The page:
Elder says she’s not surprised by the death of Chantel Moore

‘Was really not a shock to me personally because of the continuous mistreatments that we’ve endured…’

Elder Hart Perley is getting ready to make the trip from her home in Tobique First Nation to Madawaska First Nation where a sacred fire is burning for Chantel Moore, a 26 year old mother who was shot and killed by an Edmundston police officer Thursday.

Perley said she’s not surprised by the shooting.

“Was really not a shock to me personally because of the continuous mistreatments that we’ve endured throughout the decades by the RCMP as well as city or town cops has not changed,” said Perley.

According to the Edmundston police, officers received a call to do a “wellness check” on Moore, who is originally from Tla-o-qui-aht First Nation in British Columbia.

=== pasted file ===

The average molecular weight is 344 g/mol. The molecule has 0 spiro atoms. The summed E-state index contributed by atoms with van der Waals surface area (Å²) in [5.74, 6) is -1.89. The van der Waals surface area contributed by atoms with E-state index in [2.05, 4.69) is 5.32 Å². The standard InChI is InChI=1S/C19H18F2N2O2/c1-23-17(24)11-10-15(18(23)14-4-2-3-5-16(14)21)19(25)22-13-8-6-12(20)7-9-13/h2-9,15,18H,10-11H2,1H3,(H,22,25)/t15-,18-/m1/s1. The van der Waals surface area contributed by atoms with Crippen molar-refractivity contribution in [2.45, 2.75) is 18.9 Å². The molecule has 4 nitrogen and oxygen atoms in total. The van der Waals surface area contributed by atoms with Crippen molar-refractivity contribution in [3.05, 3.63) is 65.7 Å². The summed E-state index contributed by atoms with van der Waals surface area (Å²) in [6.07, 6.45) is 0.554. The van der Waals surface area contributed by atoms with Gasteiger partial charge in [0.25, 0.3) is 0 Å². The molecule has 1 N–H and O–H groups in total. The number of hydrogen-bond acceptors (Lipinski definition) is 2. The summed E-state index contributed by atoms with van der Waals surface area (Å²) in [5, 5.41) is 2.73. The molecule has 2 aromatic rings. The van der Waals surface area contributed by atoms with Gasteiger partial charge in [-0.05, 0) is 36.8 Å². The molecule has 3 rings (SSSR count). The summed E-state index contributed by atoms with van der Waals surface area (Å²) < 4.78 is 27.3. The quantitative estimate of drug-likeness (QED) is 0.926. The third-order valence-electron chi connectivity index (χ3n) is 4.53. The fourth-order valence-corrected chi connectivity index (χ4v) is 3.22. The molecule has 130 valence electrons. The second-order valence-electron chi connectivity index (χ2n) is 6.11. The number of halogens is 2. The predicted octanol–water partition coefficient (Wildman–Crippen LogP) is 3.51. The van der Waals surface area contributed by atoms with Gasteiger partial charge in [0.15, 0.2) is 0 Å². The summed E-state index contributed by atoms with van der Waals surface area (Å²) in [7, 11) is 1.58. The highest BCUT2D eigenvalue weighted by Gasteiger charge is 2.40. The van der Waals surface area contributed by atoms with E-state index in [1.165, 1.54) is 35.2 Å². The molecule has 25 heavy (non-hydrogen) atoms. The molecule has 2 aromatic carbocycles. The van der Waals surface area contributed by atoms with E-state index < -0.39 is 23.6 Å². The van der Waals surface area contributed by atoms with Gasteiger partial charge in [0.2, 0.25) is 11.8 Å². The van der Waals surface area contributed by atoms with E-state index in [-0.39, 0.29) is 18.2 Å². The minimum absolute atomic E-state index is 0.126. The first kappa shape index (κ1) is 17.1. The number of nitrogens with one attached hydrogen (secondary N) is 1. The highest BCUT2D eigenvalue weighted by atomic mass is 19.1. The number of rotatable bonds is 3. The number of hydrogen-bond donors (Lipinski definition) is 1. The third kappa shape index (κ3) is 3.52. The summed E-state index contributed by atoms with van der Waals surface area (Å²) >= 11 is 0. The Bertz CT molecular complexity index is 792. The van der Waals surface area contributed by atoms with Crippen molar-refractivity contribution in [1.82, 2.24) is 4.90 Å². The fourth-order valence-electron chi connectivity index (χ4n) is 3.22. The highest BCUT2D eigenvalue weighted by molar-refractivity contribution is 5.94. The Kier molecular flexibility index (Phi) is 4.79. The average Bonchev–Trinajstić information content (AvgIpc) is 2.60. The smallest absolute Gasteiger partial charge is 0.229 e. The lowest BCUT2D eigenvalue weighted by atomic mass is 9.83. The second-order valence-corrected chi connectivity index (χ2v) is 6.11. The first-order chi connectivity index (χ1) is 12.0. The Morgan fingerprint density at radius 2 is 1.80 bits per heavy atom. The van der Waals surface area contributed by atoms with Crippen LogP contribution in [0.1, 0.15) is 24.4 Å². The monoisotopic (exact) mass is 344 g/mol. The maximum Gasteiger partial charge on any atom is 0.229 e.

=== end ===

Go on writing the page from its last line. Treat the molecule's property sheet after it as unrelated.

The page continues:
Police say she confronted the officer on the scene with a knife.

Nora Moore, Chantel aunt doesn’t believe that’s what happened.

“Moore she was small in stature, like she was very slim, and we don’t believe it that she would do something like that,” Nora Moore said. “She was very kind, friendly, gentle, gentle natured person, she really loved her family.”

Police say Moore died at the scene.

Friday in Ottawa, Indigenous Services Minister Marc Miller said he was shocked when he heard the news.

“I don’t understand how someone dies during a wellness check,” Miller said. “When I first saw the report, I thought it was some morbid joke. And you look at it and you say, ‘Yes, there’ll be an independent investigation.’ But frankly along with many Canadians, Indigenous peoples living in Canada, politicians, I’m pissed. I’m outraged. There needs to be a full accounting of what has gone on. This is a pattern that keeps repeating itself.”

Quebec’s independent police review agency has been called in to investigate the shooting.

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